Tuesday, March 23, 2010

Little India

Singapore’s Serengoon Road area is known as ‘Little India’ and if they threw rubbish all over the place, had a few dozen scrawny cows wandering about and a dozen or so of beggars sleeping in the street it would be just like the ‘big’ India. Here are a few photos I took in Little India some weeks back. The pictures of the kavadis devotees are by my friend and student Richard who came with me. I couldn’t resist photographing the young Indian tourist with his swastika T-shirt. Talk about ‘cultural clash!’


David (TheDhamma.com) said...

That is a real culture clash! Especially since he is wearing the specifically Nazi version! I know he did not mean too and meant the symbol to represent the Hindu good luck version, but the slanted swastika with the red background is specifically Nazi. AHHHGGGH!
On a similar note, maybe you might want to write something about the use of the word 'ariyan' as found in the Pali scriptures. Today it is mostly associated with Nazis, but of course the ancient Indians had the term first and meant 'Noble.'

Ben said...

The orientation is not typically for the Nazi-swastika, you can also find it in the Latvian Air Force till 1940 and I saw some Buddhist thangkas which used it also, but colors the red and white are typical. Red for social aspect of the movement, white for the national one and the swastika for the mission. So the orange circle in the picture makes the difference.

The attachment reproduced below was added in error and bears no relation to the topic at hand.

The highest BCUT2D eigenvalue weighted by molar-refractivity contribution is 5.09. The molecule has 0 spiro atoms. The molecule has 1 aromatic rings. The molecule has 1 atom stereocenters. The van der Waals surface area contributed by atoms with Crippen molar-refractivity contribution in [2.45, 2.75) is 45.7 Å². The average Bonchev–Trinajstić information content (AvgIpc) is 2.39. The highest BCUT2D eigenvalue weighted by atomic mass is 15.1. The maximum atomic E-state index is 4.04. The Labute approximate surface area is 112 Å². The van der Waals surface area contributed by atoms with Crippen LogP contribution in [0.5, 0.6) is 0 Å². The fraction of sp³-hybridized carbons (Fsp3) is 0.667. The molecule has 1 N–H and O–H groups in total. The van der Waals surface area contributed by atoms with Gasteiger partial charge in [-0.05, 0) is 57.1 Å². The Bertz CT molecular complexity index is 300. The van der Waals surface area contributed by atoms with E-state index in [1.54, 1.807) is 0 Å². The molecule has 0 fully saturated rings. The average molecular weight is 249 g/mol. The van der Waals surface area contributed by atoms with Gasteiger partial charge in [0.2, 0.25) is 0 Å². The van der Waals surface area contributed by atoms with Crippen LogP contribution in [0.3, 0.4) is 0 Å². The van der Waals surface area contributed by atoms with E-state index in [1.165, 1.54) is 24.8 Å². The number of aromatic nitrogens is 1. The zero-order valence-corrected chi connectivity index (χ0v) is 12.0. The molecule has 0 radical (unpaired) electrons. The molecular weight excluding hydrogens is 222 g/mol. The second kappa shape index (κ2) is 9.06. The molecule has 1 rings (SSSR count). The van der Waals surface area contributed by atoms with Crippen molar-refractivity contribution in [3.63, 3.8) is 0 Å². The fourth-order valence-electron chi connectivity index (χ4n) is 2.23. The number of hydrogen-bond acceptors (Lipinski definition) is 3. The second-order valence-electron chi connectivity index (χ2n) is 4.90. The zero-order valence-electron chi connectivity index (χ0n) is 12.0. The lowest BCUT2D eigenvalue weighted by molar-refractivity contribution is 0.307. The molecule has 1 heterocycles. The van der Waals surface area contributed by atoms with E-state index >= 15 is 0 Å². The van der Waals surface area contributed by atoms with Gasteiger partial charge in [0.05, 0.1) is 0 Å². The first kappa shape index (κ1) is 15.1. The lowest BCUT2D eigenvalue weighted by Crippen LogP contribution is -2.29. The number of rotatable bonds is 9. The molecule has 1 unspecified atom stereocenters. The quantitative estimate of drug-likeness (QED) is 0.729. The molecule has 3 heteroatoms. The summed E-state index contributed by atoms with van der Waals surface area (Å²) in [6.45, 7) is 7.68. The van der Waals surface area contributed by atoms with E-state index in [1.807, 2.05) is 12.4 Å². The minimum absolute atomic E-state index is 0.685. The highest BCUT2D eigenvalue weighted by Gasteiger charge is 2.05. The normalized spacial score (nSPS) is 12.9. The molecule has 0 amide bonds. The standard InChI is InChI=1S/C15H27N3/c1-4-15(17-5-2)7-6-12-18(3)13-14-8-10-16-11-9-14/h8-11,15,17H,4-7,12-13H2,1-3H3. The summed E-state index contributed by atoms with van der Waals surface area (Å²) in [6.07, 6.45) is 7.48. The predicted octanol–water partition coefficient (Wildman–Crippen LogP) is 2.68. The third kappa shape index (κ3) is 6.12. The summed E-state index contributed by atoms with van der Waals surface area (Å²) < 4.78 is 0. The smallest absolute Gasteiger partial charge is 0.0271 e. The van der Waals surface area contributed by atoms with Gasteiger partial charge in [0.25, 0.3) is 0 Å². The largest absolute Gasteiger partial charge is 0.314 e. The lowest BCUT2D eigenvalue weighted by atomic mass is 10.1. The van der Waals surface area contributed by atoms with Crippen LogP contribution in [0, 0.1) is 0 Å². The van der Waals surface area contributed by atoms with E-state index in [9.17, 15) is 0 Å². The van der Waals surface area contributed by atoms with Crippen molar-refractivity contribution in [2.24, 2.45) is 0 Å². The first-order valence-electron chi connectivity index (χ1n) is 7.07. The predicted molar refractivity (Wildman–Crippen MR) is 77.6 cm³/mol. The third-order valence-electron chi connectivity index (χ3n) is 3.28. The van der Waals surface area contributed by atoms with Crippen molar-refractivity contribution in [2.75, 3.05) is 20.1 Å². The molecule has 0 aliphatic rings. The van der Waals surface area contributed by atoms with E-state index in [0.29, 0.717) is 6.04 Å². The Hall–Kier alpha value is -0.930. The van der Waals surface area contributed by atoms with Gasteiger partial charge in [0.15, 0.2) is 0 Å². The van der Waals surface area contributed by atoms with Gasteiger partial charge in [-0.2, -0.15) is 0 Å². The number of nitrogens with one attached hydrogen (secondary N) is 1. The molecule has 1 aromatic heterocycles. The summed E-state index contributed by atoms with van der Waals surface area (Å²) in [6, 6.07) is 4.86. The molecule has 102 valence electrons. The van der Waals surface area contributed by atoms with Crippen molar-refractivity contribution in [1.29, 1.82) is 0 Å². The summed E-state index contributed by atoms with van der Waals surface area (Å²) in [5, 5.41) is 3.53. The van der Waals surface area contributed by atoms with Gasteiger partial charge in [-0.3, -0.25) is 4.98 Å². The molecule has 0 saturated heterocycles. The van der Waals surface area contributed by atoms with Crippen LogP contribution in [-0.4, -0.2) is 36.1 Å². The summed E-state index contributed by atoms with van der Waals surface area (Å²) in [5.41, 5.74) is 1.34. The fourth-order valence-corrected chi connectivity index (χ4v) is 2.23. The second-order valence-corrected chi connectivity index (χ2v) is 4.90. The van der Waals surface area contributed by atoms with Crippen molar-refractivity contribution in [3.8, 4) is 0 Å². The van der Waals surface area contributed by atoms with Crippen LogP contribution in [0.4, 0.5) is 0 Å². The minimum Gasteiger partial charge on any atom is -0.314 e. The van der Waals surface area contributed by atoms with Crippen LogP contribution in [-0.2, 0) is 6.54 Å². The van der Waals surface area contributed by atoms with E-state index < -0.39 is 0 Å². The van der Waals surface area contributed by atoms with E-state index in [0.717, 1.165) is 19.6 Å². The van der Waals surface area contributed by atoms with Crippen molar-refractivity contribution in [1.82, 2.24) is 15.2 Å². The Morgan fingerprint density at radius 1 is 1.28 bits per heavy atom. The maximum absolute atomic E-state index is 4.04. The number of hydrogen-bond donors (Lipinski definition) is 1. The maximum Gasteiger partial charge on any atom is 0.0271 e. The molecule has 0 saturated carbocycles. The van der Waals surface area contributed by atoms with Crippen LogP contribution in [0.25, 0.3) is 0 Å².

Concerning the 'ariyan' , Iran means also "Land of the Aryans"

Tazzie said...

Wheras The Nazis hijacked the swastika to symbolize a supposed racial elite, the nordic blond blue eyed Aryan, The Buddha often said that there was no racial or ethnically superior group of people as such. He explained that an Ariya was someone who had removed some,(Stream enterer, Once returner,Non returner) or ultimately all of the attachments(Fully Enlightened) that lead to rebirth in Samsara. Likewise,The word Brahmin was also used by him to describe a worthy or attained follower of his teachings, rather than a Vedic traditionalist of high caste. Similarly, he spoke in a praiseworthy manner of The Sammana(Sanskrit, Sramana) as a worthy follower of his teachings as distinct from the pre Buddhist or contemporary Sammana group (neither Vedic nor Buddhist) of wandering Ascetics.
The swastika is still unselfconciously used as a symbol by certain Chinese Mahayana Buddhist traditions and done so for fairly wholesome reasons. Sometimes you can also notice the Swastika motif used as decoration in public buidings constructed prior to the Nazi era. A symbol that was long associated with potency and good religious meaning was subverted by the Nazis for exactly the wrong reasons.